Two relatively recent news items discuss college students’ technical know-how (actually, the report is more limited – more on that in a bit) and students’ and employers’ preferences for distance education.
First, ETS recently released preliminary findings from their new Information and Communication Technology Literacy Assessment. The results aren’t surprising for anyone who has followed information literacy trends: students fall short of information literacy expectations. Before I discuss the meat of the findings and implications, a few notes about how these results were presented. First, InsideHigherEd’s title for the article (“Are College Students Techno Idiots?“) discussing these findings is not only wrong but also unnecessarily inflammatory. “Technical know-how” is unrelated to “information literacy” and I expect those who claim to specialize in higher education issues to know the difference. I also understand that it’s their job to attract attention and readers but insulting our students is the wrong way to go about it. Second, while ETS did issue a press-release-like statement about their preliminary findings, their “additional info” document (the first link in this paragraph) is a pdf of a PowerPoint presentation. While I appreciate those that place their presentations online I hope this is just that – a presentation they conducted and are now sharing with us – rather than the “real” document. Others have discussed the inappropriate use of Powerpoint far better than I can so I’m going to move on.
There are at least two novel reasons I am interested in college students’ information literacy. First,I see strong and obvious connections between college students’ information literacy skills and their technical skills and knowledge (an ill-defined phrase if I ever saw one). There is also a strong connection between how many perceive college students’ information literacy and their tech skills and knowledge. In both cases, many seem to assume that because students know how to use the tools (Google, Word, Powerpoint, etc.) they know when to use them and appropriate uses for them. In my experience, many students’ knowledge of these tools is very superficial (and college students aren’t unique in this). Second, the growth of the information literacy movement and how its proponents have succeeded in moving this topic into the limelight can teach us all lessons about how to effectively advocate for something. What was once merely the concern of a few academic librarians is now a national issue. I don’t know all of the history behind this movement and the lessons it can teach us but what I do know fascinates me.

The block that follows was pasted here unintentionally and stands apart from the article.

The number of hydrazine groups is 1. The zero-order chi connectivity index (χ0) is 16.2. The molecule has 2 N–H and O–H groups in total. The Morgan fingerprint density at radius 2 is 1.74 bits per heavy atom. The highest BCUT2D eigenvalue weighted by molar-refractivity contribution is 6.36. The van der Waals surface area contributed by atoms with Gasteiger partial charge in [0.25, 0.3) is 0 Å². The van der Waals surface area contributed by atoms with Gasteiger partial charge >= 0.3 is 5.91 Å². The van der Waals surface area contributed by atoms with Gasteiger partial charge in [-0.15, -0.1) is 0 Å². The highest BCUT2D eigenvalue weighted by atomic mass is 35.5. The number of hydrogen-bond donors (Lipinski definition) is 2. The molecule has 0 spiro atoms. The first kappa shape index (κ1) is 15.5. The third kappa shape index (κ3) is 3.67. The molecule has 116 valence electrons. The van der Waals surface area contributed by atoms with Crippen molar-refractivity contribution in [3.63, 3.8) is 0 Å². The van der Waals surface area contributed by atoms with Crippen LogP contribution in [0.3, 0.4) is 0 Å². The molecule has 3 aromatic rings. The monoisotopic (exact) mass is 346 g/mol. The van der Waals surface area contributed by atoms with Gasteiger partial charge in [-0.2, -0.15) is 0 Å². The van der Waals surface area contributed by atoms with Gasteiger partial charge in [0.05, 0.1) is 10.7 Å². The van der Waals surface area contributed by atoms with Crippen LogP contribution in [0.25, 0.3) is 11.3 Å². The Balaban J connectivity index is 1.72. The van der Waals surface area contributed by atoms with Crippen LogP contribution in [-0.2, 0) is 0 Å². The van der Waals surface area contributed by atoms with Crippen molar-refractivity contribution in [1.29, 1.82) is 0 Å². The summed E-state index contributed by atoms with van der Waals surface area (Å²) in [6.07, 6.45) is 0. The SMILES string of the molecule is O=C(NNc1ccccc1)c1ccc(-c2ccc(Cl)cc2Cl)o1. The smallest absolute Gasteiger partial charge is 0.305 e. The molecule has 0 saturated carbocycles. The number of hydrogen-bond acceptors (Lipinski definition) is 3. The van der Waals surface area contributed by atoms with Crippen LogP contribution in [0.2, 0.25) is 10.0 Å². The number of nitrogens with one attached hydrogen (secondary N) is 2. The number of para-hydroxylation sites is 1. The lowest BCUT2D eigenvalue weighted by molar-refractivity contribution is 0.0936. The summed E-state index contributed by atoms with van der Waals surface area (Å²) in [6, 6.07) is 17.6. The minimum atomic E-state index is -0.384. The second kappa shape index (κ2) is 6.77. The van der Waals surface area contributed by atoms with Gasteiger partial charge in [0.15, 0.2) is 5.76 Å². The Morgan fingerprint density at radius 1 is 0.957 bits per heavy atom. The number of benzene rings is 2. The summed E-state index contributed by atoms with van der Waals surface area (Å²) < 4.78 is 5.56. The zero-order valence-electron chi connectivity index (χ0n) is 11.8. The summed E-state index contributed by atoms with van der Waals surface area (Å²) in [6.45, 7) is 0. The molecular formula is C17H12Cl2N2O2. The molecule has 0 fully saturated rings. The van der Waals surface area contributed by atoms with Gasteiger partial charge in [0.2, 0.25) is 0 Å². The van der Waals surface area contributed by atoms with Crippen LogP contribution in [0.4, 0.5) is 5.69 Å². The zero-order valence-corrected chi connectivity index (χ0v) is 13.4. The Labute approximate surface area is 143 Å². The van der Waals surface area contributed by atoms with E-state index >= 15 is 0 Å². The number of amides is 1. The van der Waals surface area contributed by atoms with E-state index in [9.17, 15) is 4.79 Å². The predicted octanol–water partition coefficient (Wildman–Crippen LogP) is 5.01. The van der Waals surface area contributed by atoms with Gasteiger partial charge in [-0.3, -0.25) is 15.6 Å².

Second, Eduventures has released the results of a survey that claims to demonstrate that “more employers prefer online training to traditional classroom learning when it comes to college and university certificate programs for their workers.” I would post a link to the survey results but according to this Chronicle article it’s only available to subscribers (as is the Chronicle article – irony?). It’s impossible to comment on this survey or its results without more information. I understand the dilemma researchers face when figuring out how best to release their research results as it’s always a balance between access, resources, and ensuring the integrity of the research and those involved. Unfortunately, when research gets released via press release or news article and that’s the only way I can access it, I have to file it away in the “that’s interesting but unverifiable and thus unusable” pile. The claims made in the Chronicle article are very interesting but unfortunately without further details, particularly their methodology, they’re all irrelevant.